modern consoles not working? you've never used a first-generation playstation, have you? the PSX required you tip the thing upside down to get it to read discs! and if I recall, the first ps2's had some kind of issues, as well... and first-generation x-boxes scratched discs..... the only company that makes products that work as advertised without issue anymore is nintendo. on top of that, my NES still functions: yes, I do mean the NES I got for christmas way back in 1987. granted, connectors must be blown, but the machine is in one piece. and I knew a friend who somehow managed to drop their SNES out of a second story window... the plastic shell has a couple cracks, and part of it is smashed off, but the system still works. Nintendo builds stuff to last.

Re:ah... famicon (1)

PK_ERTW (538588) | more than 11 years ago | (#6474549)

I had a nintendo that a bunch of us that lived together all pooled our games together for. We had scores of them, and surprisingly enough, the nintendo got a lot of play time (even though there were many newer systems there).

The thing did deteriorate but still works. To get a game working now requires my favorite technique I have seen. After putting the first cartidge in and pressing it down, you cram a second cartidge into the slot. Works just about every time. It is fairly easy to figure out why this works, but the general humour of having to stick 2 games into the system to make it work puts a smile on my face.

PK

Re:ah... famicon (0)

Anonymous Coward | more than 11 years ago | (#6481477)

Of course the correct thing to do is run a pencil eraser along the oxidized contacts in the cart. Worked like a charm every time.

article lacks importance of famicom (4, Insightful)

nsda's_deviant (602648) | more than 11 years ago | (#6470882)

the article lacks the details of how great nintendo became because of famicom and how the famicom reinvented the game marketplace forever. Atari crashed the industry, Nintendo brought it back, Sega dented the industry, Sony dominated the industry and Microsoft is making the industry better (more competition is better). wether nintendo ever becomes the titan again will be questionable, now only if gamespy did an article about celebrating Nintendo creations. I always hope Nintendo will be remembered for their devotion to creating exceptional games, and creative applicaitons to games that no one ever pieced together (Zelda, the original Mario, evolution of Mario: raccoon mario!, Metroid) ... just my thoughts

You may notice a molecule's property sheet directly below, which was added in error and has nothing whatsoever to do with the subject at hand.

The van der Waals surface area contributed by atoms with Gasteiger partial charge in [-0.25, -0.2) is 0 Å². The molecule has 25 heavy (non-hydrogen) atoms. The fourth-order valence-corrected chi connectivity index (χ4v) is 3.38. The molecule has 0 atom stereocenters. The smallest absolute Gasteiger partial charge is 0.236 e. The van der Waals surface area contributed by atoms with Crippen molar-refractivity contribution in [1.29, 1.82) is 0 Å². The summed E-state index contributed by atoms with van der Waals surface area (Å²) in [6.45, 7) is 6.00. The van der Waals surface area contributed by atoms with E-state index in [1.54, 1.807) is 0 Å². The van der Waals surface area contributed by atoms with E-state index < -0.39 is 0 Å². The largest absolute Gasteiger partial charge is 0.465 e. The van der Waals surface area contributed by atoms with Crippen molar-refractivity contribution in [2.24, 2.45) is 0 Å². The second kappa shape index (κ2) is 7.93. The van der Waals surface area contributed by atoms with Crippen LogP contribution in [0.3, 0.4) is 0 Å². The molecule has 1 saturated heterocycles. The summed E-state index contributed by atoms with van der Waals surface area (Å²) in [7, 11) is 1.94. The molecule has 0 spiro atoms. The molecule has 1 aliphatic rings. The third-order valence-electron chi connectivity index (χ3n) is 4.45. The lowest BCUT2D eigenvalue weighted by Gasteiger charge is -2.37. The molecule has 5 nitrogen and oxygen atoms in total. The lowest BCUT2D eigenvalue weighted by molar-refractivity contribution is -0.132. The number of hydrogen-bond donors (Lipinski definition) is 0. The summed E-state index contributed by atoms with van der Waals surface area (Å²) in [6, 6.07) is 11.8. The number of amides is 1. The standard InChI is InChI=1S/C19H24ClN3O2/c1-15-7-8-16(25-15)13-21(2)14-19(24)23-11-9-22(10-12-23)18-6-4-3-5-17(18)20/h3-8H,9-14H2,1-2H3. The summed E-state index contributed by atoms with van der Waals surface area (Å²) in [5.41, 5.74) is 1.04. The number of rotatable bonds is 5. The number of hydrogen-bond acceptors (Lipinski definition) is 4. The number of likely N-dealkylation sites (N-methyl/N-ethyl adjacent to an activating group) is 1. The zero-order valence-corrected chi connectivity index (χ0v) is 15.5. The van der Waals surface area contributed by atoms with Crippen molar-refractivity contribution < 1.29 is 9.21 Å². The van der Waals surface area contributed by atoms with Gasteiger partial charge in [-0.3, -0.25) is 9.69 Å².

Re:article lacks importance of famicom (1)

drivers (45076) | more than 11 years ago | (#6473479)

Did you read the same article I did? Actually I'm only on page 25 out of 27 (been reading it all freakin day almost) and it definitely covered how it rescued the video game industry.

Re:article lacks importance of famicom (2, Informative)

PainKilleR-CE (597083) | more than 11 years ago | (#6473524)

the article lacks the details of how great nintendo became because of famicom and how the famicom reinvented the game marketplace forever. Atari crashed the industry, Nintendo brought it back, Sega dented the industry, Sony dominated the industry and Microsoft is making the industry better (more competition is better).

Actually, if you continue reading the series of articles, you get to that point. However, the Famicom really didn't do those things, because Atari didn't crash the industry in Japan. The NES did those things, because it was released in America and had to deal with these factors in the American market (and had some specific hardware to address that, such as the chip that prevented unlicensed games from playing, which didn't exist in the Famicom). The article on the US NES hardware does address this to some degree, though obviously doesn't go into the Sony and Microsoft portions because it's about the Famicom/NES, not the Super Famicom/SNES, N64, or GameCube.

wether nintendo ever becomes the titan again will be questionable, now only if gamespy did an article about celebrating Nintendo creations. I always hope Nintendo will be remembered for their devotion to creating exceptional games, and creative applicaitons to games that no one ever pieced together (Zelda, the original Mario, evolution of Mario: raccoon mario!, Metroid) ... just my thoughts

Umm, the second half of the series is about the games, including Mario, Zelda, Metroid, etc.

NES games ported to SNES (3, Interesting)